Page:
they want more information because they thought that is what she wanted- and it says clear as crystal TWICE what she requested


Edit: it doesn't go into a personnel file, it can go into an HR file, because managers can sometimes see personnel files, and it can be a breach of hippa
 

cbg

Senior Member
#6
Fine. You know it all. The fact that I used to teach employers how to comply with these laws is irrelevant. You know everything better than I do.


Have a good day. I'm out.
 
#7
But this is not your issue. Legally the employer not only need not, but legally may not, involve you or allow to to be involved.



I say again, if the denial is due to insufficient information, the best solution is to find out what the employer believes is missing and provide it.
we did this, TWICE. she followed every single thing they said to do. they said spefically "if you want more bathroom breaks" and BOTH sets of paperwork say this CLEARLY. the DOCTOR filled them out, she did not touch the paperwork other than handing it to the doctor. she went over it, and nowhere did it say "REQUEST OF LEAVE" it specifically said "bathroom breaks". request of leave was NEVER an option EVER. NOR was it mentioned, EVER.

The other possibility is that it's denied again. If that should happen, your girlfriend has a much stronger case through the EEOC than she does now. She tries now, and the first thing the EEOC is going to ask her is why she didn't get whatever information the employer is saying was necessary.
This is exactly where we are- at situation 2.


its not about knowing better than you. it's about addressing my words, and not a general situation, my friend. I'm not being hostile or think i know it all, or better than you.....you simply seem to misunderstand what i'm saying, or curving around the circumstances ive given for a general response
 
#8
you are 100% misunderstanding

1) original doctors note wanted bathroom breaks- they did not return it upon request.. I believe they are entitled only to a copy, THEY make upon seeing the original? i read somewhere that the note cannot be in a personnel file due to HIPPA. They have the note and wanted clarification. Not once was "request for leave mentioned- ever. so their "lack of information" is based on something that never happened- ever.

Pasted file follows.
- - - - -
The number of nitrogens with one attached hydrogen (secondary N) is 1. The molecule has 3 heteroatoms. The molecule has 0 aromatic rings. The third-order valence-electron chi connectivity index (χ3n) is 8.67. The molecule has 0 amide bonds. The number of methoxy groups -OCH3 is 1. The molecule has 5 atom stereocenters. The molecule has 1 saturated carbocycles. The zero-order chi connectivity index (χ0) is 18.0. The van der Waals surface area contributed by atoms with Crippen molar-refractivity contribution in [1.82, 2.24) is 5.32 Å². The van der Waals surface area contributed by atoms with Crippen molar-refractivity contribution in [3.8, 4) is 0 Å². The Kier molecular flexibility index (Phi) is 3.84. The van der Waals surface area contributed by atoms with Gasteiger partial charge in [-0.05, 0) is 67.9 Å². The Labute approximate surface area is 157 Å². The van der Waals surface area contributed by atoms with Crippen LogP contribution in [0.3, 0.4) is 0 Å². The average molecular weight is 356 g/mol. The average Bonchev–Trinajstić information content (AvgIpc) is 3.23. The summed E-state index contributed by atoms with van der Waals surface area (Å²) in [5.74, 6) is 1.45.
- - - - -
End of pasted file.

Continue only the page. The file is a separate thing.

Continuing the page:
2) the doctor said on the other paperwork that he wanted BATHROOM BREAKS increased.

she never said anything about requesting leave, the have failed to respond to returning her original note for personal records AND have skirted her request with a non-existent filing.

nobody has ever asked for a leave- both paper works say more bathroom breaks. the information was effectively made up by her job. it states NOTHING about that ANYWHERE and she was denied something the CLEARLY did NOT ask for.


they want more information because they thought that is what she wanted- and it says clear as crystal TWICE what she requested


Edit: it doesn't go into a personnel file, it can go into an HR file, because managers can sometimes see personnel files, and it can be a breach of hippa
Why in the world didn't your g/f keep a copy of the note? That's ridiculous on her part to give up her only copy. And they have NO obligation to give her the note back.

And you are SO far from understanding HIPAA (and it's HIPAA, not HIPPA) that it's not even funny. Having the note in her file is NOT a HIPAA violation. Not even close.
 
#9
Why in the world didn't your g/f keep a copy of the note? That's ridiculous on her part to give up her only copy. And they have NO obligation to give her the note back.

And you are SO far from understanding HIPAA (and it's HIPAA, not HIPPA) that it's not even funny. Having the note in her file is NOT a HIPAA violation. Not even close.

thanks for the response- it was my understanding that HR has an "employee" file, and there is a separate "permanent" record, while the note has to go into the "employee" file at HR and not the "permanent" one which would be used for reviews etc

what about my other concern? that's the major part, it's more annoying they didn't return it
 
#10
thanks for the response- it was my understanding that HR has an "employee" file, and there is a separate "permanent" record, while the note has to go into the "employee" file at HR and not the "permanent" one which would be used for reviews etc

what about my other concern? that's the major part, it's more annoying they didn't return it
They have no obligation to return the note. Your g/f should have made a copy.
 

HRZ

Senior Member
#13
cbg is dead on accurate on this stuff. ANd while GF may think she has built a solid foundation ...things like not keeping copies of critical docuements leave a lot of uncertainty about that....and if a docuement " disappears " and she is unable to reconstruct it from the source ..well go figure .

WEll I have no doubt she has a problem ...and my crystal ball simply dosent address if she need to go sort out the missing information requested and get it furnished OR she is being played for an exit . Quite frankly some paid legal talent would be far more helpful than your well meaning help.

MAny a doctors office is not being paid to process detailed employer requests...and some of the words important to one field are not the critical ones in some other field ...in short she wants her paid lawyers eyes on the information before it is submitted to employer this time , among other things.